Women pet owners are more likely to turn to their dogs and cats for comfort when they are stressed than men, they are much more likely to talk to their pets and twice as many women as men say they rely more on their pet for affection than they do on their spouse, partner, friend or relative.

A fifth of single women in Britain who owned pets said when given the choice if they went on holiday without their pet, partner, a friend or a relative they would miss their pet the most.

Julie Bedford, head of animal behaviour services at The Blue Cross, said: "It's not surprising that many women have such a special bond with their pets. Pets provide unconditional love, they can be a comfort after a hard day's work and even provide security if you live alone."

As part of its ongoing research into the unique human and animal bond The Blue Cross asked 1,000 British pet owners questions about their relationship with their pet.

59% of women said that they would turn to their pet for comfort if they were stressed compared to just 39% of men.

90% of women talk to their pet compared to 78% of men.

When asked who they relied on most for affection from a choice of spouse/partner, friend/relative and pet, 14% of women said that they rely most on their pet for affection, compared to just 6% of men relying mostly on their pet for affection.

When given the choice of who they would miss most if they went on holiday without their pet, partner, a friend or a relative a fifth of single women said they would miss their pet the most. This compared to just 9% for men.

42% of women said they would expect their pet to come to their rescue if they were in distress.

People most likely to let their pets sleep on their beds at night are single and separated, women, aged between 25 and 34 and cat owners.

45% of single people let their pets sleep on their beds at night with them compared to just 24% of married people.

56% of dog owners said that if they were distressed they would expect their pets to come to their rescue compared to just 28% of cat owners.

68% of dog owners gave their pets human names.

67% of bird owners gave their pets human names.

91% of bird owners talk to their pets.

Blue Cross Survey 2003

Microchipped dog found 100 miles from home

A lost dog that travelled almost 100 miles before being handed in to The Blue Cross animal centre in Burford, Oxfordshire has been reunited with its owner thanks to a microchip the size of a grain of rice.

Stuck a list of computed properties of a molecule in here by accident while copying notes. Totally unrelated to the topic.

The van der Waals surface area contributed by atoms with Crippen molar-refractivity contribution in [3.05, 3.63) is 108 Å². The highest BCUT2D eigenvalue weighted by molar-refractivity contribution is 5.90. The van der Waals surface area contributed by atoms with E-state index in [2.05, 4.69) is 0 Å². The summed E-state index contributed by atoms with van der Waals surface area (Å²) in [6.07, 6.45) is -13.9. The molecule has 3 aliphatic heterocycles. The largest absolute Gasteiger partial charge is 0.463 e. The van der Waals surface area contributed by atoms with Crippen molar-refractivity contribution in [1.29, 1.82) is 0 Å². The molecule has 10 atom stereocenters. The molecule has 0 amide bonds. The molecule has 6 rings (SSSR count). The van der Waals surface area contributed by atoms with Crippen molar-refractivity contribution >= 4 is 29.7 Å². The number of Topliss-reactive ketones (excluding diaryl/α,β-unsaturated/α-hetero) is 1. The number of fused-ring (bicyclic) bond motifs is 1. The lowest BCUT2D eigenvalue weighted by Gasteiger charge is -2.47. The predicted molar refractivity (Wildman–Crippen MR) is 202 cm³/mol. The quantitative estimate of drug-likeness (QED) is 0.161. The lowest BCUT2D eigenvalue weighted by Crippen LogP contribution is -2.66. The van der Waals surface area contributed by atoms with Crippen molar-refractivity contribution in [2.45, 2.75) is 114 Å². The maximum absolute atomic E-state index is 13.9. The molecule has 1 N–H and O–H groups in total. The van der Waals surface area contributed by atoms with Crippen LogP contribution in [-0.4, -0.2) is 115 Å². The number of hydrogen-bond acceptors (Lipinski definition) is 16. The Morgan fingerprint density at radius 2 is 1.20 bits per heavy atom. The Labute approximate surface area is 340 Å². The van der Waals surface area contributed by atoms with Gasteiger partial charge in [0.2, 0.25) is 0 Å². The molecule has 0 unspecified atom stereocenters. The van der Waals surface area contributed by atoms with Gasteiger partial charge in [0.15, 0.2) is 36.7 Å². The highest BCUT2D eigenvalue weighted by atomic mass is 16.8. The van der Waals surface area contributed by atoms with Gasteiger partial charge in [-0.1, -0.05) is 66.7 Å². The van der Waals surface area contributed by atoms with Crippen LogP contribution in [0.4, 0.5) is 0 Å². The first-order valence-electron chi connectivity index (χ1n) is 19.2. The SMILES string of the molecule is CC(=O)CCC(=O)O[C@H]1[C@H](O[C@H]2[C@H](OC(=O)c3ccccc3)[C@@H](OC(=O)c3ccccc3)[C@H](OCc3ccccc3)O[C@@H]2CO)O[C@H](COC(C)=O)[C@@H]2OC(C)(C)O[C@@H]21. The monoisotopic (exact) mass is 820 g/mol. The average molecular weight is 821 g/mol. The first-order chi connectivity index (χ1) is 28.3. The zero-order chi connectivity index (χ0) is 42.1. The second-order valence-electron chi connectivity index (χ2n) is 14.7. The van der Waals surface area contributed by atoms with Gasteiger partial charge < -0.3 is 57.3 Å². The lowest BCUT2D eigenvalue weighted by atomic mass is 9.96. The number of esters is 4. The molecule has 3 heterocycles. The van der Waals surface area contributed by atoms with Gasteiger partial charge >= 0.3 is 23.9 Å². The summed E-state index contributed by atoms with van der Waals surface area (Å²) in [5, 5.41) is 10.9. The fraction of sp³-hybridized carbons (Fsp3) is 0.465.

Bouncer, a one-year-old tan Lurcher, disappeared from his home in Croydon, Surrey, in November 2002.

Despite frantic efforts to trace him, owners Stephanie Winter and Martin Brooker were unable to find their much-loved pet. Stephanie said: "He simply vanished without trace. We called dog wardens, rescue centres and even put up posters - but with no luck."

Two months later, a member of the public handed Bouncer into The Blue Cross animal centre in Burford, Oxfordshire. With sore paws and a torn ear, Bouncer had no visible means of identification. But luckily The Blue Cross routinely scans new arrivals to see whether they have been microchipped and Bouncer was indeed microchipped.

Centre manager Ms Lynn Rogers said: "This was the case with Bouncer, which meant that his owners' details were logged on a central database. A few phone calls later I was able to give Martin and Stephanie the good news that he was safe."

Bouncer's owner Stephanie added: "I'm very grateful to The Blue Cross for reuniting us with Bouncer. He's now had a check-up with our vet and is recovering well from his ordeal. I'd advise all pet owners to have their animals microchipped - it's the only reason we got Bouncer back."

A microchip can be inserted under an animal's skin quickly and painlessly. All dogs and cats at The Blue Cross are routinely microchipped before being rehomed.

Local Events
Dog shows and events to benefit dog rescues and charities are listed here...

The Association of British Dogs and Cats Homes
The Association of British Dogs and Cats Homes now has a website at The association was formed in 1985 to bring together dog and cat welfare organisations. It acts as a platform for identifying and disseminating information on best practice. There are now 26 members of the Association which include charities of all sizes situated throughout England, Scotland, Wales and Ireland.

Concern over shock collars
Animals in Mind the UK charity are campaigning against the increasing use of shock-collars here in the UK. The collars that deliver an electric shock to the dog are being offered as a "quick-fix" for all sorts of training problems. It's a very profitable business that conveniently ignores that the collars can be counter-productive and worse, can have unpredictable behavioural side-effects. More at

Dog fosterers urgently needed
Like many small rescues Happy Dogs Rescue urgently need more fosterers for their dogs awaiting homes. They are based in Ringwood but cover Hampshire, Dorset, and Wiltshire and pay all expenses for food etc. If you could help or would like to know more email Kim of Happy Dogs.